Fear itself

I began this experiment with public sharing of my thoughts a bit over three years ago shortly after I suffered a pulmonary embolism. I felt a need to write and discovered that I can write and some like my sister and son believe that I should continue. It’s been an interesting and informative way for me to reflect on what’s going on. I’ve gotten a lot of feedback on my ideas that I would not have received otherwise. Some of the discussions have helped me to better understand issues or gain some insight I might never have gained otherwise.

Lately, I’ve been without words but not without thoughts, just the inability or unwillingness to express them. I’ve been thinking about retiring for nearly a year now. Some of the events of the last year pushed me in that direction and others have pulled me back. On Friday another such event led me to strongly consider the retirement option again. Fear is the only thing holding me back. Franklin Roosevelt said, “the only thing we have to fear is fear itself.” Fear can cripple and it’s been crippling me. It’s in these moments that I am drawn back to the wise counsel of one of my spiritual advisors who years ago told me never to put limits on the power of God. Not the God of religion but God as I understood Him. This same guy gave me a book nearly twenty-five years ago which is still in my library, “The Conquest of Fear,” by Basil King. My friend’s wise counsel and King’s book have come to my aid many times and from it’s pages sprang the hope that makes even today possible.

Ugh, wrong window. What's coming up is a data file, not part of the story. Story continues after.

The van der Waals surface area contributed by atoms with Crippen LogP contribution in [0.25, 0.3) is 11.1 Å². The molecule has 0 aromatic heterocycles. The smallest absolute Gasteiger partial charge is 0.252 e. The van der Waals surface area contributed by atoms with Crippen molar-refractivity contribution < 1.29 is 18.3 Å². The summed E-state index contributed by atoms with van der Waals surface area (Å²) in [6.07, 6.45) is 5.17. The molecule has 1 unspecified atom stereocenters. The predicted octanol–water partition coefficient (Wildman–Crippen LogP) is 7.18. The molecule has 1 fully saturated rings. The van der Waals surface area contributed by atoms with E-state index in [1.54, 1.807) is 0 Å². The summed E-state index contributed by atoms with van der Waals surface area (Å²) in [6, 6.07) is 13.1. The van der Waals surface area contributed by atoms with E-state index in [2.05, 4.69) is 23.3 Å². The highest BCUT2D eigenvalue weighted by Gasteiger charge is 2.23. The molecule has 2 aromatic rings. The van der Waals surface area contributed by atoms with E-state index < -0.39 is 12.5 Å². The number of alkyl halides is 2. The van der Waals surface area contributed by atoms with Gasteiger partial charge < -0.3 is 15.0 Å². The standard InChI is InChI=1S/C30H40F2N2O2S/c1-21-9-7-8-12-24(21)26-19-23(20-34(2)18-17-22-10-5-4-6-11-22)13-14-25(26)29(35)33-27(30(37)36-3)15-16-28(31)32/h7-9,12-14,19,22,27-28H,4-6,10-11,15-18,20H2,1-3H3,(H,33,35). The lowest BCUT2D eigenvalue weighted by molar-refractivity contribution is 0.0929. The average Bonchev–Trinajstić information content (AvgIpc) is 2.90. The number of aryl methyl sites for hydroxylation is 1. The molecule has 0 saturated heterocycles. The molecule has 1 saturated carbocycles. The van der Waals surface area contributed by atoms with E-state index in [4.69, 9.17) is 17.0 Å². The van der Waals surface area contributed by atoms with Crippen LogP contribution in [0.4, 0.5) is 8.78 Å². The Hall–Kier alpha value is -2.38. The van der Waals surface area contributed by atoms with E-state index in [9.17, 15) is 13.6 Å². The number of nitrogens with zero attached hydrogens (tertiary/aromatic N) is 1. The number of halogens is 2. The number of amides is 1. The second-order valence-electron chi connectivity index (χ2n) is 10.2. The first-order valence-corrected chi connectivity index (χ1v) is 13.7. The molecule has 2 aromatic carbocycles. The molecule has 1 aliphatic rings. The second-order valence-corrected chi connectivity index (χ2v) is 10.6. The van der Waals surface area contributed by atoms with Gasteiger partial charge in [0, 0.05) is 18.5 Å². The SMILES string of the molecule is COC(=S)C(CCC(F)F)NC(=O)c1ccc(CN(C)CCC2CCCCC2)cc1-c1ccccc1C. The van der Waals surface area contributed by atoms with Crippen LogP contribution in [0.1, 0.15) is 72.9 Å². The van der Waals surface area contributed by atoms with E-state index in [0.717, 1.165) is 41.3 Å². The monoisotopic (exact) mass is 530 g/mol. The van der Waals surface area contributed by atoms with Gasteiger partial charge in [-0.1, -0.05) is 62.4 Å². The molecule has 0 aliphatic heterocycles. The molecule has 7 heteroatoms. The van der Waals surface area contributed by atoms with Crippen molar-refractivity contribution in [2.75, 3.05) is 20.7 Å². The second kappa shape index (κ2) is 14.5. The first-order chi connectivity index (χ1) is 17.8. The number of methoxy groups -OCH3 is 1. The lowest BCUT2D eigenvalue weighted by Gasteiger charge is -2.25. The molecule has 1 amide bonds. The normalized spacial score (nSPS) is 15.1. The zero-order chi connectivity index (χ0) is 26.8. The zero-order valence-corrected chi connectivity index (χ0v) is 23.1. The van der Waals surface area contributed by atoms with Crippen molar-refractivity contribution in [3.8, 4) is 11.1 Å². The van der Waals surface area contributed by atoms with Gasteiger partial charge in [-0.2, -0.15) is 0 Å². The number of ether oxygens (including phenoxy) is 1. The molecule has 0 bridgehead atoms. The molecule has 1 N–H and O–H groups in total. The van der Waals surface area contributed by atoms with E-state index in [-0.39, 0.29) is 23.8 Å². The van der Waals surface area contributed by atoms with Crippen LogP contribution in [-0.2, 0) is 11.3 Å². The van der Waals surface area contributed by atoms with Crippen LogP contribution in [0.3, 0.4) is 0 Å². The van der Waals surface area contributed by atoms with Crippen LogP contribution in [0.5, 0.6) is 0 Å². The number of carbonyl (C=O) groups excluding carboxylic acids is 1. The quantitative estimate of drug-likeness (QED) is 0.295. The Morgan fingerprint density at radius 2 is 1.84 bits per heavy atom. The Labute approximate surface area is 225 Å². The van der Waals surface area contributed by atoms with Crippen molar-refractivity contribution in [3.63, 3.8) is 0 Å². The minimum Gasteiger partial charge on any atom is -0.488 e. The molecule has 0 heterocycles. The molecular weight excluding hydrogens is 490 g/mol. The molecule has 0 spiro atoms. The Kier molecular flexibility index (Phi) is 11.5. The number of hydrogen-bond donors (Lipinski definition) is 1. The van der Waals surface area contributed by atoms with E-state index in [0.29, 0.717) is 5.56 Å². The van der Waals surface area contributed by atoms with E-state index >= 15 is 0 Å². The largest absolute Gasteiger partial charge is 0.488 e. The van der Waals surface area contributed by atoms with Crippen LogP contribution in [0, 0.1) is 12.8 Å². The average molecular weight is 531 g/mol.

It’s up to you to do this thing just as if you had all the facilities. Go at it boldly, and you’ll find unexpected forces closing round you and coming to your aid.–Basil King, Conquest of Fear

This morning finds me sitting in my hermitage, writing this reflection and reading the words of Basil King and considering too all of sacred scripture and all the other wisdom texts I know and love and what they have to say on this subject.

His agent

I’ve been doing a lot of thinking, pondering and meditating lately. I live a life of active contemplation. Despite this or because of it I am blessed. My recent decision to apply to an MBA program has been born of this contemplation. At the same time I am given to pondering the imponderables and wondering if I’m doing the right thing. Everyone including one of my spiritual advisors have suggested that I should pursue this thought with more action.
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